Kizzy: Oh my, God; there’s so much gun violence in our community that it is such an emergency.

Onika: We try to bring so much joy, but you know these things that are happening we have to talk about them.

Kizzy: Going forward now, 21 years going into 22 years. What can we expect from AAWIC?

Terra Renee: Well there's a lot that we're doing. We are preparing for our 21st annual film festival in March. It's going to be really, really good four days.

Onika: It's going to be in New York?

Terra Renee: It's going to be in New York City prior to that again Sundance. Looks like we're doing a new partnership for the Cannes Film Festival in May so working on that is amazing.

Kizzy: Okay. And so what does that partnership entail?

Terra Renee: Well, we're looking to actually work on the diversity matter out there and bringing forth women of color and their talents and showcasing them.

Kizzy: Right. Yes, important; again, diversity, diversity, diversity that matters. Representation.

Terra Renee: Yes.

Kizzy: Have you get have you got any pushback though? I know it's like you, you know, you're trying to push and you trying to leave the door open? But have you got any pushback from the industry to your efforts?

Terra Renee: Well, yes in a lot of sense, especially when we first started because you know, the industry is click, click, click. Cliquish. And so, when someone doesn't realize your value. And would not take the opportunity to get to know you and see there's an opportunity to partner and look at it as a win-win situation. It makes it a little harder to find those who will right, right?

Kizzy: Okay. So that was the biggest thing you kind of create those Partnerships.

Onika: So, now you have your tribe because you say “we” all the time you've not said “I” not one time, right, right? So now you have your tribe.

Terra Renee: Yeah long time coming, still working on a few things as always but excited.

Kizzy: Okay, so talk to us. Filmmaker, right now, black woman wanting to you know, push forth their film; how would they do that? What would your advice be to them?

Terra Renee: Well, I suggest that they certainly come to the film festival. They can meet and network because a lot of things happen in networking. Quick, quick story.

Onika: Yes, getting the, getting the lighting, getting the sound. It's all about who you started out because people do stuff on the strength. You like, you’re not going to charge me? No, no, no; I believe in the project. You, do? It's not as expensive as you think.

Terra Renee: Quick Story, one year we had Mr. Robert Townsend and he gave his workshop on how'd he made his first feature film. There was an inspiring actress in the audience. And so, after he told his story, she was inspired now to become a filmmaker. The same year, we honored Regina King. So she met Regina and somehow Regina felt comfortable enough to give her, her cell phone number. And, they connected, and; she ended up doing a short film starring Regina King and Jada Pinkett Smith.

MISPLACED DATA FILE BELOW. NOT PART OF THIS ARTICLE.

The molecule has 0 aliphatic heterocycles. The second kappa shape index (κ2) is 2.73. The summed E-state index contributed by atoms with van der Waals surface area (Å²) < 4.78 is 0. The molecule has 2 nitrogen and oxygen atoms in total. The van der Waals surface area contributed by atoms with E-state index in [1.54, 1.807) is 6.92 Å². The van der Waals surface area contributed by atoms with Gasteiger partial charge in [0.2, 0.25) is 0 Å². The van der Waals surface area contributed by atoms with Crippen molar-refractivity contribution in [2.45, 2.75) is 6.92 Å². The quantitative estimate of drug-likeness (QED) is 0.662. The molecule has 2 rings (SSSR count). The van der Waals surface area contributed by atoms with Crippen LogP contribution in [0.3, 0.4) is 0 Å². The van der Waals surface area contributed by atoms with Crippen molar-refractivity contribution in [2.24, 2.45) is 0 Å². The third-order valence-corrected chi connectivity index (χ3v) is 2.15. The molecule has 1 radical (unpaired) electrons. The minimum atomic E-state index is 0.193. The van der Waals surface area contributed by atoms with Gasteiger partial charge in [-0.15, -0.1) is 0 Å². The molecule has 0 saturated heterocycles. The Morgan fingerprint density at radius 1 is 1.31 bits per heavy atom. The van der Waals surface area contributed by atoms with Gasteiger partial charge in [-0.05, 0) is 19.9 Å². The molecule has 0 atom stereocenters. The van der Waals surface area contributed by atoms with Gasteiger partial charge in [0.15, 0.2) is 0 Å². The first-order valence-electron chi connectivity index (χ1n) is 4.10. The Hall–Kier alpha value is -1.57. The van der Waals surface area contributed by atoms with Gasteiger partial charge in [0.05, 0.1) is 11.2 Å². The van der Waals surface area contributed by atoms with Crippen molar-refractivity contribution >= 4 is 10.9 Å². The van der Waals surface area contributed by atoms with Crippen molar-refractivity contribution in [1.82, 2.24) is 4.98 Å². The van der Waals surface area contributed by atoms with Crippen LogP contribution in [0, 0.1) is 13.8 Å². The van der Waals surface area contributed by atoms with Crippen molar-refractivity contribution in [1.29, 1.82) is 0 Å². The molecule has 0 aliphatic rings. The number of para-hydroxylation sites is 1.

Kizzy: What, look at God.

Onika: How much are those tickets?

Terra Renee: Going to these events is worth the while right? Yeah, you see it. Yeah, and you know as a filmmaker because not only do you get to meet people who can help you but also you learn of opportunities that can push what you're doing forward, right?

Kizzy: Exactly. Absolutely. It's all about networking who you know making those Partnerships. Absolutely. So, what is your website? How can they find you? How can they connect to you?

Terra Renee: Sure, it's www.awcwire.com org?

Onika: A-A-W-I-C-dot org, guys.

Terra Renee: You can email us at info at A-A-W-I-C-dot-org as well.

Onika: Okay, perfect. And your social media handles?

Terra Renee: Yeah, Instagram is at A-A-W-I-C-Fest. Twitter is at A-A-W-I-C. And the Facebook is African-American Woman in Cinema International Film Fest…

Onika: Perfect, amazing. Thank you so much. You can come back anytime exactly. This guy's please get your copy.

Terra Renee: Yeah. I'm doing chapter signing December 3rd in Times Square.

Onika: Are you really?

Terra Renee: Yes?

Onika: Okay, December 3rd. What time?

Terra Renee: 6:00 to 9:00 p.m.

Onika: Where?

Well the address we will if you email us at info at AAWICdot-org

Onika: It will be on your Facebook, right?

Terra Renee: Yes.

Onika: Okay. So just follow them on Facebook, Twitter, Instagram, and when they put it on their social media handles and you guys can get it on December 3rd.

Onika: So, that'll do it for this week's episode of What's The 411, your smart source for entertainment news. So, since she took my first line. I'm gonna go with the second line. Okay, and hit us up on Facebook, Instagram, and Twitter, and subscribe to our YouTube channel, WhatsThe411TV.

Onika: You can listen to our podcast on Google Play, Stitcher, TuneIn, and Apple Podcast.

Onika: Yes, yes, subscribe, subscribe to our YouTube channel, right? And it's, oh you said that already,…

Kizzy Cox: Yes, I did.

Onika: I’m Onika McLean and on behalf of Kizzy Cox because I just stole her lines, until next week.

THE BOOK OF NEGROES and U.N. International Day of Remembrance

Documenting Victims of Slavery and the Transatlantic Slave Trade

This year's Day of Remembrance pays particular tribute to the many women who suffered and died during the slave trade. ... Women slaves played a key role in maintaining the dignity of their communities. Too often their leadership and brave resistance have been underestimated or forgotten. –Ban Ki-moon, UN Secretary-General